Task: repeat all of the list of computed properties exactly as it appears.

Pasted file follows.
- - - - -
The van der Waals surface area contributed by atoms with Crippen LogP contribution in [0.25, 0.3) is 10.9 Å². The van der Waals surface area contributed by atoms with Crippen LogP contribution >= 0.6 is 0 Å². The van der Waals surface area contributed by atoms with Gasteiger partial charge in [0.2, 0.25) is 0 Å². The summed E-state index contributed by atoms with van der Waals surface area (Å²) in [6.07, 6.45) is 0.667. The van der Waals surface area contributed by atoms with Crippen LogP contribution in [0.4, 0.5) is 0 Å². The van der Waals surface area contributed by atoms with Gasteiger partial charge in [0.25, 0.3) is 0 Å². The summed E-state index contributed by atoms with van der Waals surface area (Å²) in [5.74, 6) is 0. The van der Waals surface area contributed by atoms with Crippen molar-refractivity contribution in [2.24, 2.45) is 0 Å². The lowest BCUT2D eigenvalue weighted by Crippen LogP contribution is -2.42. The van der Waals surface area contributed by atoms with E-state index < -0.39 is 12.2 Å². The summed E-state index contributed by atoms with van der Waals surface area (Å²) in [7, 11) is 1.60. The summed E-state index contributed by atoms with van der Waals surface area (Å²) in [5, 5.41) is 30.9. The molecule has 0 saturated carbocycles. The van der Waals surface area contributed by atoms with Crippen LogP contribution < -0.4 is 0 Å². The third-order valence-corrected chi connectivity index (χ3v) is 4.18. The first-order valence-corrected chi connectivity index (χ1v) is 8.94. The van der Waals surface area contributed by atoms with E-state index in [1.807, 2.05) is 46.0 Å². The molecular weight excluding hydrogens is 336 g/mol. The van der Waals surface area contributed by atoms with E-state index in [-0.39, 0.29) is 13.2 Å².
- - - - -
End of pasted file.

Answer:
The van der Waals surface area contributed by atoms with Crippen LogP contribution in [0.25, 0.3) is 10.9 Å². The van der Waals surface area contributed by atoms with Crippen LogP contribution >= 0.6 is 0 Å². The van der Waals surface area contributed by atoms with Gasteiger partial charge in [0.2, 0.25) is 0 Å². The summed E-state index contributed by atoms with van der Waals surface area (Å²) in [6.07, 6.45) is 0.667. The van der Waals surface area contributed by atoms with Crippen LogP contribution in [0.4, 0.5) is 0 Å². The van der Waals surface area contributed by atoms with Gasteiger partial charge in [0.25, 0.3) is 0 Å². The summed E-state index contributed by atoms with van der Waals surface area (Å²) in [5.74, 6) is 0. The van der Waals surface area contributed by atoms with Crippen molar-refractivity contribution in [2.24, 2.45) is 0 Å². The lowest BCUT2D eigenvalue weighted by Crippen LogP contribution is -2.42. The van der Waals surface area contributed by atoms with E-state index < -0.39 is 12.2 Å². The summed E-state index contributed by atoms with van der Waals surface area (Å²) in [7, 11) is 1.60. The summed E-state index contributed by atoms with van der Waals surface area (Å²) in [5, 5.41) is 30.9. The molecule has 0 saturated carbocycles. The van der Waals surface area contributed by atoms with Crippen LogP contribution < -0.4 is 0 Å². The third-order valence-corrected chi connectivity index (χ3v) is 4.18. The first-order valence-corrected chi connectivity index (χ1v) is 8.94. The van der Waals surface area contributed by atoms with E-state index in [1.807, 2.05) is 46.0 Å². The molecular weight excluding hydrogens is 336 g/mol. The van der Waals surface area contributed by atoms with E-state index in [-0.39, 0.29) is 13.2 Å².